$$C\left( t \right) = C_{0} \left( {1 - e^{ - kt} } \right)$$
(2)

Peleg model [11]

The model proposed by Peleg was adapted for the extraction and used in the form:

$$C\left( t \right) = \frac{t}{{K_{1} + K_{2} *t}}$$
(3)

where C(t) is the concentration of xanthones at time t (µg EDMX/g), t is the extraction time (s), K1 is the Peleg rate constant (s g/µg EDMX), and K2 is the Peleg’s capacity constant (g/µg EDMX).

The Peleg rate constant K1 relates to the extraction rate (B0) at the very beginning (t = t0)

$$B0 = \frac{1}{K1}$$
(4)

The Peleg capacity constant K2 relates to maximum extraction yield, i.e., equilibrium concentration of xanthones extracted (ce) when t → ∞. Equation (5) gives the relation between equilibrium concentration and K2 constant

$$C0 = \frac{1}{{K_{2} }}$$
(5)

Thus, the extraction rate coefficient can be written as in Eq. (6)

$$k = \frac{{K_{2} }}{{K_{1} }}$$
(6)

Gaussian model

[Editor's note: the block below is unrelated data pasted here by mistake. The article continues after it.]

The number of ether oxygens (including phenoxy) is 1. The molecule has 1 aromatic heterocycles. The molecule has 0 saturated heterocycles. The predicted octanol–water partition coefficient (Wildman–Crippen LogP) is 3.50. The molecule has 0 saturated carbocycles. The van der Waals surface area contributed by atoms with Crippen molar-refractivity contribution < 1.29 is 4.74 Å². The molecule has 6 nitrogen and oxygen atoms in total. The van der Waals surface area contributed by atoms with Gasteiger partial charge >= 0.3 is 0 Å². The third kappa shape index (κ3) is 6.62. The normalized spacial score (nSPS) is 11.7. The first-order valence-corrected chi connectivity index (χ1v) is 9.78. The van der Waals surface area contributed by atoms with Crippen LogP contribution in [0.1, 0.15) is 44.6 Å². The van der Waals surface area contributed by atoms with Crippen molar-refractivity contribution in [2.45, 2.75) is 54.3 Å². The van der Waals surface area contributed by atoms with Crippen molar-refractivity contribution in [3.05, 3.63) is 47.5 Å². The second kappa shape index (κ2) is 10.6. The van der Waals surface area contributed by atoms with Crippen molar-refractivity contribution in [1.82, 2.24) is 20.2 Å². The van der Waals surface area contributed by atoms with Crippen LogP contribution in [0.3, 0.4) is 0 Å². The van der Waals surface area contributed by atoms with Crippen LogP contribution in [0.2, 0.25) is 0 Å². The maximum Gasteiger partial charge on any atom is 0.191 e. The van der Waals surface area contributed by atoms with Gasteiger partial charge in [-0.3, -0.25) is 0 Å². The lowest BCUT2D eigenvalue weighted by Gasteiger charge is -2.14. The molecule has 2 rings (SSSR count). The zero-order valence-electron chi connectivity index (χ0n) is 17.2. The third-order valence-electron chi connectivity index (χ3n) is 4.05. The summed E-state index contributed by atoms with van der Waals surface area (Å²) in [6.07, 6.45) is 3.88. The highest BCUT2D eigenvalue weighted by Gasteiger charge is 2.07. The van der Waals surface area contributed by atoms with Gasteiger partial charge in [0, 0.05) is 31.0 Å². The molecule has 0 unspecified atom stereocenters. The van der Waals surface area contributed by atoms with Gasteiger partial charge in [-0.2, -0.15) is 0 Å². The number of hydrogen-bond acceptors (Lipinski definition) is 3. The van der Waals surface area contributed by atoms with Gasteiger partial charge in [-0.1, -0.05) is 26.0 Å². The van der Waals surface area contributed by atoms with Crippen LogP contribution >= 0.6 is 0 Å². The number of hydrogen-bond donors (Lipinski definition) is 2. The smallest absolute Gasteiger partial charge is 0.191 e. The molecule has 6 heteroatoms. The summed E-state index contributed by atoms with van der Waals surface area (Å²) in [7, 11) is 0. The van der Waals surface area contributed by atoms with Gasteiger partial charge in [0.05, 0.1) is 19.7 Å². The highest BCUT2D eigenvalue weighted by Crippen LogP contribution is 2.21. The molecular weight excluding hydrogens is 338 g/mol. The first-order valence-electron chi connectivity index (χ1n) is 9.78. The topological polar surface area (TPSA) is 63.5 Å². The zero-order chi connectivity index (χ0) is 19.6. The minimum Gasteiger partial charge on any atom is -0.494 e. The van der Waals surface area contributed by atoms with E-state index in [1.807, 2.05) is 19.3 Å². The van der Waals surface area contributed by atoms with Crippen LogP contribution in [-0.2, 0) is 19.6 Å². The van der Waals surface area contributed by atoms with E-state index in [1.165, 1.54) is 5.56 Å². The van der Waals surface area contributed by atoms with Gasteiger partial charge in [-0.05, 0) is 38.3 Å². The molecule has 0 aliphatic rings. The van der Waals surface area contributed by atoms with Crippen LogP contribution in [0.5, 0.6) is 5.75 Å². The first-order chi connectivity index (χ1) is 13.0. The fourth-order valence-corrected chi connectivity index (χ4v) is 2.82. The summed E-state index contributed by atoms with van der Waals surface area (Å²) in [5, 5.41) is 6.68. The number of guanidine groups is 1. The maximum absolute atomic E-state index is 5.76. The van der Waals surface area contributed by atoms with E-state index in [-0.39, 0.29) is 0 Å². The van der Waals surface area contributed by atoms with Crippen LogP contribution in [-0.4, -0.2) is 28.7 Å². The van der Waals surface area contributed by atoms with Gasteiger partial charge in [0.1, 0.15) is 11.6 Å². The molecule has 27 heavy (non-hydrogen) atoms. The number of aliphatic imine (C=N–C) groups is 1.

The model proposed by Gauss was adapted for the extraction and used in the form:

$$Y = \, a\,\exp \,\left[ { - 0,5\left( {\left( {x - x_{0} } \right)/k} \right)^{2} } \right]$$
(7)

Y is the extraction rate, a is the maximum value of the extraction rate, x is the variable studied in the extraction, x0 is the variable corresponding to the maximum value of the extraction rate a, and k is the constant of the extraction rate.

Statistical analysis

All analyses were performed in triplicate. The results are presented as average values with standard error and were analyzed statistically using one-way ANOVA. Statistical significance was accepted at a level of p < 0.05 using the statistical program Statgraphics centurion 12.

Results

Effect of extraction time on xanthones extraction yield

Kinetics extraction of xanthones from S. longepedunculata by MAE will be studied. Figure 1 shows the curve of xanthones concentration extracts with the extraction time. In this figure, we can observe rapid augmentation of xanthones concentration during eighty seconds and then more controlled increase during twenty seconds and near-saturation during later stages of extraction.